Planning Means Real Benefits for Virtualization
Editor's note: Two weeks ago, we quoted Virtual Iron CEO Ed Walsh as saying that Virtual Iron is the most frequently selected virtualization environment for Dell servers. Although many instances of Virtual Iron do ship on Dell boxes, it is not the most popular. We apologize for any confusion this may have caused.Virtually Speaking: Planning and managing a virtual deployment is key to its success. Here are two new products designed to put you on the right path.
There is no such thing as overplanning when it comes to a virtualization deployment. The importance of knowing your server room from hardware to software to data to workflow can't be overemphasized.
Not surprisingly, products are cropping up whack-a-mole style at a carnival to fill these needs. Of course, if the analogy continues, a mallet comes into play, which should have some bearing on your ultimate decision of what to deploy.
Regardless of deployment constraints or preconceived notions, it never hurts to look at products. Even if it isn't something your enterprise would ever deploy, at a minimum, finding out what various solutions will give you a sense of what's out there and might give you ideas for how to plug holes in what your organization lacks.
Recently, two companies, GDCM and Replicate Technologies unveiled new offerings.
GDCM, or Global Data Center Management, released a new version of its flagship data center management solution, nlyte.
Although nlyte is listed as bringing a host of benefits to customers, chiefly improved service delivery, a reduction in costs and improved ROI, it's first a foremost a data center planning and modeling tool designed to give insight into physical capacity and understand the redundancy present.
It focuses on "physical, process-oriented challenges in data centers," Daniel Tautges, U.S. president of the company, told ServerWatch.
The key enhancements in the release are an added level of mediation with orchestration integration, and the addition of Live Power and zoning.
In addition, data center staff can see the actual, average and peak power consumption of their data centers and compare actual consumption versus planned consumption, thus gaining more timely insight into existing capacity and enabling more accurate heating and cooling forecasts and more efficient cabinet planning.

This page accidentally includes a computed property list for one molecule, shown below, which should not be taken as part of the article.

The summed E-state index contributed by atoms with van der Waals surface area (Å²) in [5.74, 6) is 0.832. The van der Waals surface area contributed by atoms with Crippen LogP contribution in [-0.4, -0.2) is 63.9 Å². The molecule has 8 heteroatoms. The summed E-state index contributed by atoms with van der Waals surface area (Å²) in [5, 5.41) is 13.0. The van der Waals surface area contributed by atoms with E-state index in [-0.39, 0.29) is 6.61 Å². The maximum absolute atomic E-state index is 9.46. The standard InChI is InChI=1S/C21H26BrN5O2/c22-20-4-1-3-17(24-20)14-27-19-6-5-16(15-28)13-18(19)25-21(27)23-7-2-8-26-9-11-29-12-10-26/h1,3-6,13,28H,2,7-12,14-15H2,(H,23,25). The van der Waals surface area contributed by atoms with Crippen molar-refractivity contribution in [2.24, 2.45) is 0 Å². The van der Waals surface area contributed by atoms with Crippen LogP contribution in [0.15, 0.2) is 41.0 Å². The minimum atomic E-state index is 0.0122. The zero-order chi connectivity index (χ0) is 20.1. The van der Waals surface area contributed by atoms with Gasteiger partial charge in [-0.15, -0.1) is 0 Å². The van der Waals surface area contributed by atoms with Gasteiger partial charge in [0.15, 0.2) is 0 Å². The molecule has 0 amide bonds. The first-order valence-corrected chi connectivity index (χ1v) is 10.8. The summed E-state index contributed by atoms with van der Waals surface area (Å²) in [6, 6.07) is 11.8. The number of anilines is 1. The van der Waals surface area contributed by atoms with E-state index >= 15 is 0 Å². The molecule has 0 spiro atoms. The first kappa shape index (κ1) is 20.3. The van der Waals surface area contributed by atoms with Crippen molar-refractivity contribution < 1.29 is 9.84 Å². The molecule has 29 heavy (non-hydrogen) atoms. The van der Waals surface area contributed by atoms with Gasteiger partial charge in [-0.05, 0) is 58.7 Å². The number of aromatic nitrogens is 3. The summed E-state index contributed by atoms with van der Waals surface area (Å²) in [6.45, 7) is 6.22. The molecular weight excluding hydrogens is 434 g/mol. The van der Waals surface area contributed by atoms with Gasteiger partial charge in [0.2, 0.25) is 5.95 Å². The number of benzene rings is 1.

A floor planner with functionality based on a CAD-style graphical interface has also been added, along with an open service bus architecture and a Web-based workflow engine enabling them to model and manage complex business processes and best practice for DCIM.
Tautges described it as "Google maps of the data center ... You could drop in from another country and find your way through." It's very physically oriented.
Keeping Up on Downtime
No matter how well you understand the topology, downtime remains a factor. Figuring out downtime is one way to mitigate this. Replicate Technologies believes Replicate Datacenter Analyzer (RDA) 1.0, which it unveiled on Monday, offers a panacea to this dilemma.
Others agree. Prior to the launch, the company already had more than 50 customers on board, Oren Teich, vice president of product, told ServerWatch.
RDA 1.0, a virtual appliance in a Web-based user interface that integrates with VMware VirtualCenter, aims to change the conventional break-fix cycle by predicting and preventing faults before they cause downtime. It uses both preventive and remediation analysis to avoid and solve configuration errors in virtualized data centers.
Specifically, RDA offers active discovery, deploying virtual appliances to discover and model the combined virtual and physical datacenter systems; predictive analysis to discover and diagnoses latent issues data center; and resolution guidance and knowledge modules.
Replicate Datacenter Analyzer is available for immediate purchase and download. If the introductory price of $500 for an annual subscription per managed dual socket isn't enough to grab you, you can also take it out for a spin with a trial version.
Although RDA currently supports only VMware, in the long term Teich sees it evolving into a tool for analyzing the entire infrastructure. Support for additional x86 hypervisor environments is already planned.
Amy Newman is the managing editor of ServerWatch. She has been covering virtualization since 2001.